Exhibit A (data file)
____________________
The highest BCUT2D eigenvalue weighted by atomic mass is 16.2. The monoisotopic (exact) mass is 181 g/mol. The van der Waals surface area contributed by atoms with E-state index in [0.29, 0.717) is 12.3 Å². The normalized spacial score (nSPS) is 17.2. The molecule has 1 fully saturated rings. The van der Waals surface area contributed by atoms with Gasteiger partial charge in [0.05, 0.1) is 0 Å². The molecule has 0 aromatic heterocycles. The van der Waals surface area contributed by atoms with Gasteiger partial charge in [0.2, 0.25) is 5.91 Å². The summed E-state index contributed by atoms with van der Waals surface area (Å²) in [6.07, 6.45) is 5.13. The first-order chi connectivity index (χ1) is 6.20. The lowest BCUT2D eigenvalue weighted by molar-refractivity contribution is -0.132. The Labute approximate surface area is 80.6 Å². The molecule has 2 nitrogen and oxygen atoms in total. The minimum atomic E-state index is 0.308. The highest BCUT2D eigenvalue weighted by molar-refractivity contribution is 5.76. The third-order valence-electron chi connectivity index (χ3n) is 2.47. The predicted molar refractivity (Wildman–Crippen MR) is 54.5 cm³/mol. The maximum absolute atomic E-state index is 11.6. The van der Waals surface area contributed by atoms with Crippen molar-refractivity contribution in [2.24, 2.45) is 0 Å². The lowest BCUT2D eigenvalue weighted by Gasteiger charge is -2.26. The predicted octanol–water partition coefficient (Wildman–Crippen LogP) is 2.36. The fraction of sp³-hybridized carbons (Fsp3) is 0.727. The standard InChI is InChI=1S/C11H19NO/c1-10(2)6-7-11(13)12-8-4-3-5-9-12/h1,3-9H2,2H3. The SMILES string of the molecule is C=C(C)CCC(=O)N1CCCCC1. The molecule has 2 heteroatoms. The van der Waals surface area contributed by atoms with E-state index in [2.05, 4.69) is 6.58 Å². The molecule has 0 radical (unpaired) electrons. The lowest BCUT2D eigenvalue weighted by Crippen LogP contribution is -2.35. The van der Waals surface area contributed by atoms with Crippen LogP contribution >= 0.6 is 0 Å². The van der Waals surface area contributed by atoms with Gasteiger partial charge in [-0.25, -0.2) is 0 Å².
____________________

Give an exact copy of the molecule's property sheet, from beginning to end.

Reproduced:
The highest BCUT2D eigenvalue weighted by atomic mass is 16.2. The monoisotopic (exact) mass is 181 g/mol. The van der Waals surface area contributed by atoms with E-state index in [0.29, 0.717) is 12.3 Å². The normalized spacial score (nSPS) is 17.2. The molecule has 1 fully saturated rings. The van der Waals surface area contributed by atoms with Gasteiger partial charge in [0.05, 0.1) is 0 Å². The molecule has 0 aromatic heterocycles. The van der Waals surface area contributed by atoms with Gasteiger partial charge in [0.2, 0.25) is 5.91 Å². The summed E-state index contributed by atoms with van der Waals surface area (Å²) in [6.07, 6.45) is 5.13. The first-order chi connectivity index (χ1) is 6.20. The lowest BCUT2D eigenvalue weighted by molar-refractivity contribution is -0.132. The Labute approximate surface area is 80.6 Å². The molecule has 2 nitrogen and oxygen atoms in total. The minimum atomic E-state index is 0.308. The highest BCUT2D eigenvalue weighted by molar-refractivity contribution is 5.76. The third-order valence-electron chi connectivity index (χ3n) is 2.47. The predicted molar refractivity (Wildman–Crippen MR) is 54.5 cm³/mol. The maximum absolute atomic E-state index is 11.6. The van der Waals surface area contributed by atoms with Crippen molar-refractivity contribution in [2.24, 2.45) is 0 Å². The lowest BCUT2D eigenvalue weighted by Gasteiger charge is -2.26. The predicted octanol–water partition coefficient (Wildman–Crippen LogP) is 2.36. The fraction of sp³-hybridized carbons (Fsp3) is 0.727. The standard InChI is InChI=1S/C11H19NO/c1-10(2)6-7-11(13)12-8-4-3-5-9-12/h1,3-9H2,2H3. The SMILES string of the molecule is C=C(C)CCC(=O)N1CCCCC1. The molecule has 2 heteroatoms. The van der Waals surface area contributed by atoms with E-state index in [2.05, 4.69) is 6.58 Å². The molecule has 0 radical (unpaired) electrons. The lowest BCUT2D eigenvalue weighted by Crippen LogP contribution is -2.35. The van der Waals surface area contributed by atoms with Crippen LogP contribution >= 0.6 is 0 Å². The van der Waals surface area contributed by atoms with Gasteiger partial charge in [-0.25, -0.2) is 0 Å².